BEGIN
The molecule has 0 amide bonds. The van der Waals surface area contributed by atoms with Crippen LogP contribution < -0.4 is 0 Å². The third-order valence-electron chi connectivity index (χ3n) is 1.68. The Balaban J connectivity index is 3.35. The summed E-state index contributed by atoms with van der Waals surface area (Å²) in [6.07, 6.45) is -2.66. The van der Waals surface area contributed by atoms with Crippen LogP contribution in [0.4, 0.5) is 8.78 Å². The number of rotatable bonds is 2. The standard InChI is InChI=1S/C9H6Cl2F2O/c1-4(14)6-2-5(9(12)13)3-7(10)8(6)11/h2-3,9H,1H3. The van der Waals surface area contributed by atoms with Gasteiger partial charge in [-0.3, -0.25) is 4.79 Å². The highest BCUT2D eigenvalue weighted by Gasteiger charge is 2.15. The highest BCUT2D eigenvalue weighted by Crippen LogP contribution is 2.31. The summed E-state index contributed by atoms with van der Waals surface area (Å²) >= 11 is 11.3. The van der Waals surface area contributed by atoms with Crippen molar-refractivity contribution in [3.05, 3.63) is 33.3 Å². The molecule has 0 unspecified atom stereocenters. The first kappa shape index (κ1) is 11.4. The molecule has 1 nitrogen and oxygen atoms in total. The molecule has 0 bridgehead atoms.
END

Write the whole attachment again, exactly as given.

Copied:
The molecule has 0 amide bonds. The van der Waals surface area contributed by atoms with Crippen LogP contribution < -0.4 is 0 Å². The third-order valence-electron chi connectivity index (χ3n) is 1.68. The Balaban J connectivity index is 3.35. The summed E-state index contributed by atoms with van der Waals surface area (Å²) in [6.07, 6.45) is -2.66. The van der Waals surface area contributed by atoms with Crippen LogP contribution in [0.4, 0.5) is 8.78 Å². The number of rotatable bonds is 2. The standard InChI is InChI=1S/C9H6Cl2F2O/c1-4(14)6-2-5(9(12)13)3-7(10)8(6)11/h2-3,9H,1H3. The van der Waals surface area contributed by atoms with Gasteiger partial charge in [-0.3, -0.25) is 4.79 Å². The highest BCUT2D eigenvalue weighted by Gasteiger charge is 2.15. The highest BCUT2D eigenvalue weighted by Crippen LogP contribution is 2.31. The summed E-state index contributed by atoms with van der Waals surface area (Å²) >= 11 is 11.3. The van der Waals surface area contributed by atoms with Crippen molar-refractivity contribution in [3.05, 3.63) is 33.3 Å². The molecule has 0 unspecified atom stereocenters. The first kappa shape index (κ1) is 11.4. The molecule has 1 nitrogen and oxygen atoms in total. The molecule has 0 bridgehead atoms.